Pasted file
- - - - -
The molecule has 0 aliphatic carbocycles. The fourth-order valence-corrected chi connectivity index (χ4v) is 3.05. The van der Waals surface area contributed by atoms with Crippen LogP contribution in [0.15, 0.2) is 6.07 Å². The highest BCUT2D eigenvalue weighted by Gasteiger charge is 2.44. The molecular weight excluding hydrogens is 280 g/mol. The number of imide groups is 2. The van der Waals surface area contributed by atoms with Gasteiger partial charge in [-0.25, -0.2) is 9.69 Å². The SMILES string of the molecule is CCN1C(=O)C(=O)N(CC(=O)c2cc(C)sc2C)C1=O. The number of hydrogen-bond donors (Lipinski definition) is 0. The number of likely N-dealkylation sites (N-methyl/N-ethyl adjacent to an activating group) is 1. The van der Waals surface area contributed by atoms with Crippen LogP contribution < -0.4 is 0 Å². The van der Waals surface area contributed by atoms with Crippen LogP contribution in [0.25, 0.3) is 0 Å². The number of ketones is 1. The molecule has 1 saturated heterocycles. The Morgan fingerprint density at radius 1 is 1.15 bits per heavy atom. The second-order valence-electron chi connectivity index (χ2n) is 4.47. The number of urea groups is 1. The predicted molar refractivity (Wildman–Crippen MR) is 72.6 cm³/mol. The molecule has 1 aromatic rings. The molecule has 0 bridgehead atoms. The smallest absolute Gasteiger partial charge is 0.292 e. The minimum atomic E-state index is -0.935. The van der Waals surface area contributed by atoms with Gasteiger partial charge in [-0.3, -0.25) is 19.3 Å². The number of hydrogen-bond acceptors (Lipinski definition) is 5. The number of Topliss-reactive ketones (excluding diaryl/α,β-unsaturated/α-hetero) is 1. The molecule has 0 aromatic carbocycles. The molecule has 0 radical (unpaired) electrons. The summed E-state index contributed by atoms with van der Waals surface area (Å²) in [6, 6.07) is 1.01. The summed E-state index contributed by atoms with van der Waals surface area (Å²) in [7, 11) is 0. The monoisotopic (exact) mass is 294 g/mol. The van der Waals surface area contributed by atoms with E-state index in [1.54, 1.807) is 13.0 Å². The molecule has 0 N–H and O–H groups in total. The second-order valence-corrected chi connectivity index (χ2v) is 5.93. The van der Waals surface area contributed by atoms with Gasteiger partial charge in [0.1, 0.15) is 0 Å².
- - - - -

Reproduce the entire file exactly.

The molecule has 0 aliphatic carbocycles. The fourth-order valence-corrected chi connectivity index (χ4v) is 3.05. The van der Waals surface area contributed by atoms with Crippen LogP contribution in [0.15, 0.2) is 6.07 Å². The highest BCUT2D eigenvalue weighted by Gasteiger charge is 2.44. The molecular weight excluding hydrogens is 280 g/mol. The number of imide groups is 2. The van der Waals surface area contributed by atoms with Gasteiger partial charge in [-0.25, -0.2) is 9.69 Å². The SMILES string of the molecule is CCN1C(=O)C(=O)N(CC(=O)c2cc(C)sc2C)C1=O. The number of hydrogen-bond donors (Lipinski definition) is 0. The number of likely N-dealkylation sites (N-methyl/N-ethyl adjacent to an activating group) is 1. The van der Waals surface area contributed by atoms with Crippen LogP contribution < -0.4 is 0 Å². The van der Waals surface area contributed by atoms with Crippen LogP contribution in [0.25, 0.3) is 0 Å². The number of ketones is 1. The molecule has 1 saturated heterocycles. The Morgan fingerprint density at radius 1 is 1.15 bits per heavy atom. The second-order valence-electron chi connectivity index (χ2n) is 4.47. The number of urea groups is 1. The predicted molar refractivity (Wildman–Crippen MR) is 72.6 cm³/mol. The molecule has 1 aromatic rings. The molecule has 0 bridgehead atoms. The smallest absolute Gasteiger partial charge is 0.292 e. The minimum atomic E-state index is -0.935. The van der Waals surface area contributed by atoms with Gasteiger partial charge in [-0.3, -0.25) is 19.3 Å². The number of hydrogen-bond acceptors (Lipinski definition) is 5. The number of Topliss-reactive ketones (excluding diaryl/α,β-unsaturated/α-hetero) is 1. The molecule has 0 aromatic carbocycles. The molecule has 0 radical (unpaired) electrons. The summed E-state index contributed by atoms with van der Waals surface area (Å²) in [6, 6.07) is 1.01. The summed E-state index contributed by atoms with van der Waals surface area (Å²) in [7, 11) is 0. The monoisotopic (exact) mass is 294 g/mol. The van der Waals surface area contributed by atoms with E-state index in [1.54, 1.807) is 13.0 Å². The molecule has 0 N–H and O–H groups in total. The second-order valence-corrected chi connectivity index (χ2v) is 5.93. The van der Waals surface area contributed by atoms with Gasteiger partial charge in [0.1, 0.15) is 0 Å².